Welcome to the Woodcarving Illustrated Message Board, an online wood carving forum community where you can join thousands of carvers from around the world discussing all things related to carving. To gain full access to the message board you must register for a free account. As a registered member you will be able to:
  • Browse over 90,000 posts.
  • Communicate privately with other carvers from around the world.
  • Post your own photos or view from 3,500 user submitted images.
  • Gain access to exclusive wood carving promotions offered by Wood Carving Illustrated and Fox Chapel Publishing.
All this and much more is available to you absolutely free when you register for an account, so sign up today!

If you have any problems with the registration process or your account login, please contact the Woodcarving Illustrated Message Board's Support Team.

Go Back   Woodcarving Illustrated Message Board > Members and Magazines > Author questions
Connect with Facebook

Nicholas Woodcarving
Author questions

Share Thread:
LinkBack Thread Tools Display Modes
Old 12-14-2005, 08:39 PM
Super Moderator
Join Date: Dec 2005
Posts: 97
Thanks: 0
Thanked 4 Times in 4 Posts
Default The Star in the Cottonwood Tree

Inside each cottonwood branch is a little star. If you cut a 3/4" branch from a cottonwood tree with a saw, you will find a little star in the center of that branch. According to Native American legend, a curious little star once hid in the cottonwood tree so it could always be near the people on Earth and listen to their beautiful music, the laughter and the kind words they say to one another.

I always find that some of the Native stories are quite interesting. They talk about where I grew up as a boy in Washburn, ND which is about seven miles down the Missouri River from Ft. Mandan. For you history buffs, this is where Lewis and Clark spent their first winter on their journey. The cottonwoods provided them with a fort and firewood and large logs for their dugout canoes that the Mandan and Hidatsa people helped them build. The trees offered places to hunt and fish for food. The young branches and tender bark provided feed for the horse and medicine for the people. The branches from the cottonwoods were used for fires that kept them warm and cooked their food.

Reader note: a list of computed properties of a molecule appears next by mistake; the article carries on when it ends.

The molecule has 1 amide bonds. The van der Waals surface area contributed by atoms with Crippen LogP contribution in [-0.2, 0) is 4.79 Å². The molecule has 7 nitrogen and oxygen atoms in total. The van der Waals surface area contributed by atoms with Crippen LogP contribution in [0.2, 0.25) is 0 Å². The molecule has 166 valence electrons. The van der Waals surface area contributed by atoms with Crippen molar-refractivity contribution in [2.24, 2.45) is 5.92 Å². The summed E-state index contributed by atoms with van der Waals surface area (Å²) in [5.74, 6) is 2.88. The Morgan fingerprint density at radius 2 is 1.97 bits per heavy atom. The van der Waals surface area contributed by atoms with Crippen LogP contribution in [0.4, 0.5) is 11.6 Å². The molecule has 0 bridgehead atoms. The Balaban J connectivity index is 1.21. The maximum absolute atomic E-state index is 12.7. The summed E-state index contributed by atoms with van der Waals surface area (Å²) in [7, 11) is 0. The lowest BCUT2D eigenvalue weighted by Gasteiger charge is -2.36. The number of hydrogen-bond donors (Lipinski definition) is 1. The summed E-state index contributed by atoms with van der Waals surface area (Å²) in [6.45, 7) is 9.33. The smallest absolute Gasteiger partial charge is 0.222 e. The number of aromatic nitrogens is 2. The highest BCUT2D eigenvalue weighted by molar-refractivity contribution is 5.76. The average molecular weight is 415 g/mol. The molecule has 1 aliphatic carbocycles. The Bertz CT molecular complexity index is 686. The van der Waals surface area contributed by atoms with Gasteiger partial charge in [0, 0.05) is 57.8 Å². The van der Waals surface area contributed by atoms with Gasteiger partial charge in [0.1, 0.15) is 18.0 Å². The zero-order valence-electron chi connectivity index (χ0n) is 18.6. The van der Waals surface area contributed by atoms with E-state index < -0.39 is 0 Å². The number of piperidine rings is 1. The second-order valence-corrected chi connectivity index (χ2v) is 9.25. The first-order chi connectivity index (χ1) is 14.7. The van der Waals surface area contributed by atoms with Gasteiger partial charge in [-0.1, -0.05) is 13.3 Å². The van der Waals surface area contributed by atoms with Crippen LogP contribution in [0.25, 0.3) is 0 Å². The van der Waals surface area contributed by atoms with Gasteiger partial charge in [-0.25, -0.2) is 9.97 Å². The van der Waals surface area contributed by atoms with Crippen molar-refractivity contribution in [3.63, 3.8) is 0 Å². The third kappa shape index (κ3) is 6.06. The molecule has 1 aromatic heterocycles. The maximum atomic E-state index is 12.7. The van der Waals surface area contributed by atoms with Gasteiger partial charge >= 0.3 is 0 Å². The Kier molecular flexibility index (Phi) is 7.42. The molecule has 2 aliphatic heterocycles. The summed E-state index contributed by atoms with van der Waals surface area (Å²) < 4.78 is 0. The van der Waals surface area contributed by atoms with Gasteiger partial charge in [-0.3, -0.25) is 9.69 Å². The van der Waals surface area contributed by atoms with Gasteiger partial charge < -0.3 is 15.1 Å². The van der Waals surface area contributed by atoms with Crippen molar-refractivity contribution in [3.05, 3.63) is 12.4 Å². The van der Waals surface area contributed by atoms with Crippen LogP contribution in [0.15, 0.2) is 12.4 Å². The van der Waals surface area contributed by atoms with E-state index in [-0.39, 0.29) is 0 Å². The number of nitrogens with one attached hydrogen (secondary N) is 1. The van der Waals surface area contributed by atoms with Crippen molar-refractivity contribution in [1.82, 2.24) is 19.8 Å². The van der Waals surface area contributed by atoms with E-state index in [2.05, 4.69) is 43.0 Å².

I find it quite interesting that today there is still a small grove just south of Washburn that has some 250 to 350 year old cottonwood trees in it. These trees were growing at the time that Lewis and Clark with in North Dakota. I do gather bark out in that general area occasionally. If you're ever out that way, make sure to stop at the Lewis and Clark Interpretive Center in Washburn and you will see a large cottonwood log canoe and it has rather large bark on the unfinished portions of it.

On Lewis and Clark's journey West, they also encountered the Yellowstone River in Montana and explored that. There's alot of cottonwood in that area as well. It's my opinion that the cottonwoods contributed much to the success of the expedition.

Rick Jensen a.k.a. Bark Boy
Reply With Quote
Old 12-15-2005, 12:32 PM
Thor's Avatar
Super Moderator
Join Date: Oct 2002
Location: Dahlonega, Georgia
Posts: 3,437
Thanks: 0